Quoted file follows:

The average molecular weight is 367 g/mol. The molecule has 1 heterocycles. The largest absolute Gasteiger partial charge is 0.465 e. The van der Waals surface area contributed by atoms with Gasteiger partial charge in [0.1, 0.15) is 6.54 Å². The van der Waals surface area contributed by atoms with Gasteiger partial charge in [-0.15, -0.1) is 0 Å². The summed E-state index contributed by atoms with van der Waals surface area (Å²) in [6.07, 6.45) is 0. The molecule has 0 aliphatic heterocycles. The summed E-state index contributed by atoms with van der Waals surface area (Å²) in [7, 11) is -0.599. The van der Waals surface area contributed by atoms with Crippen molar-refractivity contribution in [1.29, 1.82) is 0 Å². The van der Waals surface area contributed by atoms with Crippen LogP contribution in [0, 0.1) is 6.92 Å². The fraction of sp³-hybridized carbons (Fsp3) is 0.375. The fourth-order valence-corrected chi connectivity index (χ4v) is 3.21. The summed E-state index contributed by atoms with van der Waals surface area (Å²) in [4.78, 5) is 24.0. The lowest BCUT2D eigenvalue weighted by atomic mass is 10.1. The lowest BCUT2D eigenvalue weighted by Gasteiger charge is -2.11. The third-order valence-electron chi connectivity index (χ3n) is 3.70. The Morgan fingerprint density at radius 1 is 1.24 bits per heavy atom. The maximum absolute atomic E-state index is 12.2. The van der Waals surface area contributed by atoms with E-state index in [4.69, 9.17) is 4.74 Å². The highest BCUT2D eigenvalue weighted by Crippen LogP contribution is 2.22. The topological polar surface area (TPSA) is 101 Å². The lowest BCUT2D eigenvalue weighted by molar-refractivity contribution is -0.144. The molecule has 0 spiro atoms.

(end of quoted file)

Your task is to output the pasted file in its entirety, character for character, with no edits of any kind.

The average molecular weight is 367 g/mol. The molecule has 1 heterocycles. The largest absolute Gasteiger partial charge is 0.465 e. The van der Waals surface area contributed by atoms with Gasteiger partial charge in [0.1, 0.15) is 6.54 Å². The van der Waals surface area contributed by atoms with Gasteiger partial charge in [-0.15, -0.1) is 0 Å². The summed E-state index contributed by atoms with van der Waals surface area (Å²) in [6.07, 6.45) is 0. The molecule has 0 aliphatic heterocycles. The summed E-state index contributed by atoms with van der Waals surface area (Å²) in [7, 11) is -0.599. The van der Waals surface area contributed by atoms with Crippen molar-refractivity contribution in [1.29, 1.82) is 0 Å². The van der Waals surface area contributed by atoms with Crippen LogP contribution in [0, 0.1) is 6.92 Å². The fraction of sp³-hybridized carbons (Fsp3) is 0.375. The fourth-order valence-corrected chi connectivity index (χ4v) is 3.21. The summed E-state index contributed by atoms with van der Waals surface area (Å²) in [4.78, 5) is 24.0. The lowest BCUT2D eigenvalue weighted by atomic mass is 10.1. The lowest BCUT2D eigenvalue weighted by Gasteiger charge is -2.11. The third-order valence-electron chi connectivity index (χ3n) is 3.70. The Morgan fingerprint density at radius 1 is 1.24 bits per heavy atom. The maximum absolute atomic E-state index is 12.2. The van der Waals surface area contributed by atoms with E-state index in [4.69, 9.17) is 4.74 Å². The highest BCUT2D eigenvalue weighted by Crippen LogP contribution is 2.22. The topological polar surface area (TPSA) is 101 Å². The lowest BCUT2D eigenvalue weighted by molar-refractivity contribution is -0.144. The molecule has 0 spiro atoms.